Ethiopia & Food Security

QUOTES:

  • "As every farmer will emphasize, there is no average household, average yield, average rainfall or average food security situation. Averages are imposed; they provide illumination but are not lived realities. Instead of focusing on averages, greater attention should be placed on the diversity of ways in which households encounter food insecurity" (p. 25-26)
  • "One of the greatest strengths emerging from the Stages of Food Security methodology is the depth of qualitative insight. The process resulted in a reformulation of questions and metrics, and their co-analysis facilitated the emergence of highly contextualized information about the socio-cultural, economic, political, historical and gendered vulnerabilities to food insecurity." (p. 130)
  • "Fertilizer and pesticide use similarly vary by crop, indicating how typical household questionnaires make invisible the intricate and informed choices that smallholder farmers make within their agricultural practices." (p. 162-163)
  • "Ethiopia is making progress in creating new programs and expanding the coverage of services, yet significant challenges remain. With almost half of all children under the age of five experiencing stunted growth due to malnutrition, the need for action is urgent lest another generation be denied the opportunity to fulfill its potential because it has been limited by food insecurity." (p. 205)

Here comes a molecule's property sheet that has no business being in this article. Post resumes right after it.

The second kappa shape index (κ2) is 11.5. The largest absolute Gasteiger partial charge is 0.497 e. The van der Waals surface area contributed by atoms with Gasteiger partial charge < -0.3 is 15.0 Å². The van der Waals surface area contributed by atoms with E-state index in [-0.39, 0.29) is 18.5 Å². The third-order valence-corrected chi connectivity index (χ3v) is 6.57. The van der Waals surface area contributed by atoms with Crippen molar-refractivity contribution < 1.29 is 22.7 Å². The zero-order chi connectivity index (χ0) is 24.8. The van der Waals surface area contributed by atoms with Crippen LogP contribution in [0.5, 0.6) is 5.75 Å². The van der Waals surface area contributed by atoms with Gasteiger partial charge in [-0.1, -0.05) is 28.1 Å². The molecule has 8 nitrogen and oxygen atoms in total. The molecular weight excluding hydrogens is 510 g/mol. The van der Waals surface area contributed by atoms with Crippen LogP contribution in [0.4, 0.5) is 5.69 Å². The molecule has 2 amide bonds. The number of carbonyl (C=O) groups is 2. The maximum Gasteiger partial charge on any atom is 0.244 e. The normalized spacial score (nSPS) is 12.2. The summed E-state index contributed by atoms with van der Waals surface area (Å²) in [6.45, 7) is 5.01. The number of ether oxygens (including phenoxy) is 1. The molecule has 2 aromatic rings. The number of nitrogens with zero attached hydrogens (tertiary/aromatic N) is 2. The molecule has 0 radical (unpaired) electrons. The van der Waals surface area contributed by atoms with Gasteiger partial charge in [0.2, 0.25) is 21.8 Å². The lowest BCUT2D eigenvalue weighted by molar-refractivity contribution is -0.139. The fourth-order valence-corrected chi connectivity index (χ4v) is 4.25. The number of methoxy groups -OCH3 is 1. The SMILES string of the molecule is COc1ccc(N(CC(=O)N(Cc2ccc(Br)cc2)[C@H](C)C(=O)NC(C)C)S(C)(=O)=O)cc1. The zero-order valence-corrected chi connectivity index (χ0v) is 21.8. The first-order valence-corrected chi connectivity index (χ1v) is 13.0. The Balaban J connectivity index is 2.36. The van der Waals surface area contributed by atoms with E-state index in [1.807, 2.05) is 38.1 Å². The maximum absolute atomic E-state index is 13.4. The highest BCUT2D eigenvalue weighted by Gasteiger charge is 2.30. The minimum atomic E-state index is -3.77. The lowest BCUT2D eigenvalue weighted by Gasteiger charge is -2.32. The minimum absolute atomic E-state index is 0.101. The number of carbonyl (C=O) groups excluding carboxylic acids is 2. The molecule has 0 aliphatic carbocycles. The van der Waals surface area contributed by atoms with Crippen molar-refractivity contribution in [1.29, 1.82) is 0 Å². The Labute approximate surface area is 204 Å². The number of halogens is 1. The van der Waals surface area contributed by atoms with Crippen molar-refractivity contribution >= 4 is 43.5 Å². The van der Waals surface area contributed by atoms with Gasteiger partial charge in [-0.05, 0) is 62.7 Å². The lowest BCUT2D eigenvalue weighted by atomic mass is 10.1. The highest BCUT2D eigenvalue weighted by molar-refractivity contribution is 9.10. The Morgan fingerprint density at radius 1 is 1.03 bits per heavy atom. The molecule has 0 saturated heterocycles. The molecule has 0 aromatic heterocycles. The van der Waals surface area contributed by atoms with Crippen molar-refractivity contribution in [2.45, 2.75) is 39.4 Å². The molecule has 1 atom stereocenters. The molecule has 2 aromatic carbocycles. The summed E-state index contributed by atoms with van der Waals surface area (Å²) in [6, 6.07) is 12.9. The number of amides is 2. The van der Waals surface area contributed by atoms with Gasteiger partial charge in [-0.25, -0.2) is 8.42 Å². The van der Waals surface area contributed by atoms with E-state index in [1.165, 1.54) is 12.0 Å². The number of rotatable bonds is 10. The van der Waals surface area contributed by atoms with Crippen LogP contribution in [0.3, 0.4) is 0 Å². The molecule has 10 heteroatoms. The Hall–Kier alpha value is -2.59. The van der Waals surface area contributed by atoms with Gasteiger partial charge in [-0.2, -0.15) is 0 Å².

REVIEWS:

  • "Ethiopia and Food Security could not have come at a better time. The author, who has lived, worked and conducted extensive research in the country over many years, brings a wealth of knowledge to the subject, a greater empathy for the rural people who are the chief actors in the book, and a fresh perspective, making the work richer as well as more insightful." —Dessalegn Rahmato, Forum for Social Studies, Addis Ababa
  • "While applauding Ethiopia's remarkable success in drought mitigation and famine prevention, Dr. Cochrane provides a unique perspective on the complex drivers of food insecurity and options for alleviating them. Ethiopia and Food Security is highly recommended for anyone interested not just in understanding and measuring these problems but also in addressing them by designing effective programs, policies and services." —Teferi Abate Adem, Research Anthropologist, HRAF at Yale University
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